‘Somebody could have easily taken her and we would have never seen her again’: A child was dropped off at the wrong bus stop

Bus drivers working for the Newport News Public Schools are responsible for a variety of duties, including dropping off and picking up kids at designated bus stops.

But what happens when a bus driver drops a child off at the wrong bus stop?

Wrong stop

Last week, Hailey Robertson, 5, was dropped off at the wrong bus stop on 26th Street, Jackson Robertson, Hailey’s father, said.

The kindergartner was found wandering around the area until a woman with children getting off the bus noticed the young girl had been standing there in the rain for 25 to 30 minutes.

Hailey was wearing a lanyard with an identification card with her name on it, bus and route number so the woman called police and an officer called child’s father before taking the child to her home.

Robertson, who works at Newport News Shipbuilding as a ship fitter, was 20 minutes away and out of town when this happened.

“I started freaking out,” he said. “I was scared to death.”

When Hailey’s babysitter arrived at the bus stop and saw the child was not there, she was about to go on the bus and look for the child, Jackson said.

After he found out his daughter was safe and coming to the house, he called the babysitter and told her to come to the house.

This was the child’s first time using the bus.

“Somebody could have easily taken her and we would have never seen her again,” Robertson said, adding he had called the district’s transportation department and reported the incident, multiple times.

Michelle Price, spokeswoman for Newport News Public Schools, said the bus driver was pulled from working the bus route.

“The driver did not follow protocol,” Price said.

The school district has a three-card identification system for pre-school and kindergarten students who use the school bus and are each given a lanyard with three matching cards, Price said.

“The parent can keep a card and give the other cards to caretakers authorized to receive the preschool or kindergarten student,” she wrote in an email. “When the bus arrives at the stop, the card must be given to the driver to match with the child’s card.”

“If there is no yellow card or a form of approved ID from the designated person at the stop, the student will be returned to school,” she added.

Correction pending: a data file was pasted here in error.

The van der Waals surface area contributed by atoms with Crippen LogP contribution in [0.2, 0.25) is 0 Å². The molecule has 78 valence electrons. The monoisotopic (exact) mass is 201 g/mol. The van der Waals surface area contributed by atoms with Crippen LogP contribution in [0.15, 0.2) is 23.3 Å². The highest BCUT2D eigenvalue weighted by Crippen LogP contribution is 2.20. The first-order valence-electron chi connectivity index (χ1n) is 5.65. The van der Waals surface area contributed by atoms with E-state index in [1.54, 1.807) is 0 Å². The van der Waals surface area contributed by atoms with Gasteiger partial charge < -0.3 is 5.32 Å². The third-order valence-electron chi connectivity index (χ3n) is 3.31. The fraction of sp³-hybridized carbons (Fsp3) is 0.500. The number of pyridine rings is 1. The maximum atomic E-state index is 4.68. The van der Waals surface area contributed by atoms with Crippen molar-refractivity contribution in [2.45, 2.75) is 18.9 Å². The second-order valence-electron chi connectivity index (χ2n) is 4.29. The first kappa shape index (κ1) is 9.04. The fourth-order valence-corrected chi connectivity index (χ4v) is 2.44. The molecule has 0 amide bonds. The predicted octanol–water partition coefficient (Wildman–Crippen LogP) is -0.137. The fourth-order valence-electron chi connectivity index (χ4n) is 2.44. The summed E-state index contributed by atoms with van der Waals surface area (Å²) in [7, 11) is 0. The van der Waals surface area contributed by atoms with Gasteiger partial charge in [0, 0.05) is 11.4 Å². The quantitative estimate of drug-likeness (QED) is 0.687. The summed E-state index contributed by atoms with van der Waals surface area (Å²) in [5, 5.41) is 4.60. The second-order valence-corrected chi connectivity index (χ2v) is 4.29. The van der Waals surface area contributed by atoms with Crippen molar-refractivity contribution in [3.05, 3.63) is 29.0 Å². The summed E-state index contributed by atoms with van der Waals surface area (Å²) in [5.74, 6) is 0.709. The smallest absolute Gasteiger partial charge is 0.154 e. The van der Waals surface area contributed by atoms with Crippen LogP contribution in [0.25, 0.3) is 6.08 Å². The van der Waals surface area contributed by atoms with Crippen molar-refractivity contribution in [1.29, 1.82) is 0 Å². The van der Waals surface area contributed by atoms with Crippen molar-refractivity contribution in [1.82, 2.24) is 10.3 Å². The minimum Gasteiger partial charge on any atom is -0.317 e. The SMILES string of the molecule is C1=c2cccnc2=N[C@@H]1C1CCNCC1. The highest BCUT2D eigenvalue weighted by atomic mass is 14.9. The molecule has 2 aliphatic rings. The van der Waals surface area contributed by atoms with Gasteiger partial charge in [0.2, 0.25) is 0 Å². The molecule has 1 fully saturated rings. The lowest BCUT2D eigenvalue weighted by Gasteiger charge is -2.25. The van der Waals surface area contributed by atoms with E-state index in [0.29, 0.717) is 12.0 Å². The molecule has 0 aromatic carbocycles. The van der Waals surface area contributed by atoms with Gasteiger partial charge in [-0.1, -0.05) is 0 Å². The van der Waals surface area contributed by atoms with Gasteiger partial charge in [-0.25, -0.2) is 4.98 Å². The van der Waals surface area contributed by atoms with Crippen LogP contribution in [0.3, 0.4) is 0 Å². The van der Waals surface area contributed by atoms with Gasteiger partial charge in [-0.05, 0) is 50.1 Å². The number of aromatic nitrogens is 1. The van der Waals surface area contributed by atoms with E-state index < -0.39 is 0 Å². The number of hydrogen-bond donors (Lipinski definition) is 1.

If not, the child is returned to the school and the office reaches out to the parents.

The incident remains under investigation so Price is unsure of the outcome nor could she elaborate, citing it’s a personnel matter.

However, Price did say the driver, a woman, had worked as a bus driver for years.

“It was a veteran bus driver,” Price said. “Well over 10 plus years of experience.”

When asked how Robertson feels about the bus driver’s consequences, he said the decision to remove her from driving the route was fair.

“My wife and I actually talked about this that night,” he said. “We felt like that was negligence.”

The family has been in Newport News for about a year and was concerned because they learned human trafficking is an issue in Hampton Roads.

“I’ve got three daughters,” Robertson said. “I know it’s probably a lot of kids to deal with 25 to 30 kids ­––– that procedure is set in place for a reason.”

City training

Bus drivers working for the district have a starting hourly rate of $14.92 with a max range of $25.60, Price said.

She noted a long time bus driver could make more money with raises.

Each bus driver is responsible for a certain number of kids, about 35 on each route and the district used a system to plot all of the bus stops along a route.

In order to be eligible to work as a bus driver, applicants must be 18 years and older, have a good driving record, a high school diploma or GED and become CPR and CDL certified.

After a one-week CDL prep course with classroom instruction and three to four weeks of behind the wheel instruction and school procedures like pre-trip safety checks, traffic laws and student evacuation procedures, the bus driver is eligible to drive.

Price said certain procedures such as the three-card identification system, are reinforced during annual training.

Next steps

Robertson said his wife Abby reached out to an attorney to see what the family’s options are.

He said the attorney advised the family to request a police report before meeting.

So the day after the incident, Jackson went to the south precinct around 4 p.m. to get a copy of the police report.

But there was no report of the incident, he said.

WYDaily called police Capt. Jason Bolhorst and inquired about how to get a copy of a police report. He referred WYDaily to the department’s records division.

WYDaily called the records division and asked for a copy of the police report, but was instructed to file a FOIA request.

A reporter asked Kim Damico from the records division to look up the police report.

After describing what happened to Hailey, Damico was able to find out some information, but not a police report.

“I don’t see a report that was filed,” she said. “I just see the calls to service.”

Damico said the only information on file was about a wandering child, Hailey giving the school address to the officer and the officer taking her home.

While there is a record of police responding to the call about Hailey, there is no case ID associated with it, something that would normally be there, Damico said.

Bolhorst said the officer wouldn’t take a police report unless it was a criminal matter.

In Hailey’s case, she was found within a few hours.

“We just notified the school of what their [the officers] findings are,” he said.

“If it’s going on for several hours –– we will actually call our special victims unit,” Bolhorst added. “They will handle all matters with children.”

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